But a Domain Authority of 64 does give us an idea of the types of sites we should be able to compete against — when various other conditions are in our favor.
If we see a keyword dominated by DA 90 sites, we know getting into the top 10 is going to be very difficult.
Lots of DA 40s and DA 50s in the results, and we can be pretty confident that we’re looking at somewhere we can win traffic with the right content.
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Using Domain Authority to Track Link Building Campaigns
Domain Authority is useful, so of course people have to ruin it.
Artificially boosting Domain Authority is a thing. And there’s plenty of demand for it when it comes to link building.
For example, by manipulating a site’s Domain Authority, the purveyors of dodgy link building schemes can give themselves an air of respectability. So just because you got a link from a DA 60 website, it doesn’t mean that’s a win for your link building strategy.
But if you’re building links the right way — by creating and promoting excellent content — the Domain Authority of your own website is one of the metrics you can use to track your progress.
Of course, ultimately, you build links to get traffic. And you get traffic to get leads. Leads to make sales and so on.
Domain Authority going up is, though, a good leading indicator that your link profile is improving.
It’s also worth noting that Domain Authority is not just about links.
During that same appearance on the SEJ Show last month, Dr. Pete said the latest iteration of the Domain Authority algorithm had started using machine learning to “factor in links that generate traffic”.
The aim was to combat manipulation. Pages have to actually appear in search results to boost a site’s Domain Authority.
Is Domain Authority the Same As Topical Authority?
Marketers love Domain Authority because it’s simple.
Set aside the logarithmic bit and it’s a number between 1 and 100.
Higher is better.
But herein lies one of the bear traps marketers need to watch out for.
And I say that while rubbing the bear-trap-shaped scars around both ankles.
Plenty of marketers have let high Domain Authority go to their heads. Confident that a DA 70 makes them bulletproof, they’re left scratching their heads when their pages fail to rank.
1. Their Content Isn’t Good Enough
Domain Authority is a decent measure of the health of your link profile.
Links help Google index and rank content. But Google’s algorithm uses hundreds of signals. And it’s getting a lot better at identifying genuinely good content.
That means you can punch above your weight with careful keyword selection and really strong creative work to outrank pages from sites with higher Domain Authority.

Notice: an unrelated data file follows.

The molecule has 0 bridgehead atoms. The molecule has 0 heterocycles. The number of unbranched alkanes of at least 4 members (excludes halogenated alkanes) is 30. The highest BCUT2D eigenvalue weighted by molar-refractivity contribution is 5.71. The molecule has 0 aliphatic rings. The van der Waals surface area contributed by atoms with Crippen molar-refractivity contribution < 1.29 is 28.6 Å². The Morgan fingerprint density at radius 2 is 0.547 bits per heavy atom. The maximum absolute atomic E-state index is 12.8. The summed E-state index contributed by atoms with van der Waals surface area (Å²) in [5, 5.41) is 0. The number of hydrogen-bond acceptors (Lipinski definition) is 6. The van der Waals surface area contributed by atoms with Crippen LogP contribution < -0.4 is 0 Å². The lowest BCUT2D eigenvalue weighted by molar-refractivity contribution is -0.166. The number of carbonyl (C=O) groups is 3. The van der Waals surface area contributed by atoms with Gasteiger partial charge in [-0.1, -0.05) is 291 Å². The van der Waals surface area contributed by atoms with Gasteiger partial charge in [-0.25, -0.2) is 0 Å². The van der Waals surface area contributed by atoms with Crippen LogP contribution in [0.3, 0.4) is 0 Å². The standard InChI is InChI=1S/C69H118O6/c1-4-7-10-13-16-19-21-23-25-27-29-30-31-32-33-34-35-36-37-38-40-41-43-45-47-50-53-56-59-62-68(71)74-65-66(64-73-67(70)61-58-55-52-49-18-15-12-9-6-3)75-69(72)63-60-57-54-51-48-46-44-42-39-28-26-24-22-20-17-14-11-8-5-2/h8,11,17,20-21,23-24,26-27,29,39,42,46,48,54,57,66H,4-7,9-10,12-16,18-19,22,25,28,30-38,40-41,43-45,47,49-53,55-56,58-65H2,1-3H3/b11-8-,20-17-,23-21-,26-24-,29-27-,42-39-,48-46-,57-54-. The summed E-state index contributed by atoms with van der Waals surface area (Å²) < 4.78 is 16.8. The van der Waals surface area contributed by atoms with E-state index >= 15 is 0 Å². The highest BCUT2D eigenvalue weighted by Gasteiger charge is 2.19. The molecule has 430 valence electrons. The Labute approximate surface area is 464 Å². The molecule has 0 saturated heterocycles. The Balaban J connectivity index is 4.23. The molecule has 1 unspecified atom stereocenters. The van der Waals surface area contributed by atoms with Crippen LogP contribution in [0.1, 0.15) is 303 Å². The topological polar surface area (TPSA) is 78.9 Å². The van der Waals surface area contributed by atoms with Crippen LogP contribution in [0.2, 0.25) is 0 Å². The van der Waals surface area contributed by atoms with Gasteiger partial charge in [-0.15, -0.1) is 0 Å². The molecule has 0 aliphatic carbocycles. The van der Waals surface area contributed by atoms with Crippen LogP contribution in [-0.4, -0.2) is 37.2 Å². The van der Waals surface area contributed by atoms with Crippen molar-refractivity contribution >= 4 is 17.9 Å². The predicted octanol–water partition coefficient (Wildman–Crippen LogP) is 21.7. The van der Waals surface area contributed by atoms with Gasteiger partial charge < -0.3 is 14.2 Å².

But the flip side is also true. You can’t just throw any old rubbish out there and trade off your strong domain. Weak content ranking for valuable keywords will get picked off by your competitors.
2. They Have the Wrong Content
We use a lot of great tools for SEO analysis at Brafton.
But nothing beats eyeballing the search results for yourself.
We always take a close look at the types of content returned in the Google SERP before greenlighting a keyword. There are plenty of good clues there as to what type of content is most likely to perform well.
For example, if you Google your target keyword and see the top positions dominated by comparison websites, you might struggle to break in if you’re not a comparison website.
3. They Don’t Have the Topical Authority
No matter how great your lawyer is, you don’t ask them to perform emergency surgery on you.
They could have the best independent reviews, an amazing track record of success, degrees from the top law schools.
But what do they know about safely removing your appendix? Best you never find out.
Expertise is about depth over breadth.
And while there is no neat and tidy 1 to 100 scale to consult, topical authority in organic search is real.
Here’s an example:
This blog is about content marketing.
Google has indexed 1,600+ Brafton blog articles about SEO, content writing, email automation, PPC, infographics, social media ads, video marketing and other popular content marketing subtopics.
Our blogs rank for 15,000 keywords — a decent chunk of which are pretty clearly content marketing related.
Each post has to be well-written and properly researched. But it gets a natural boost from all those existing articles on similar topics with their search rankings and links from trusted third party sites.
We have strong topical authority on content marketing.
But if we write about rock climbing next week, then we would be trounced in search results by pages from proper rock climbing blogs. Even if those rock climbing blogs had much weaker Domain Authority.
That’s because a good rock climbing blog has strong topical authority on rock climbing. And we don’t.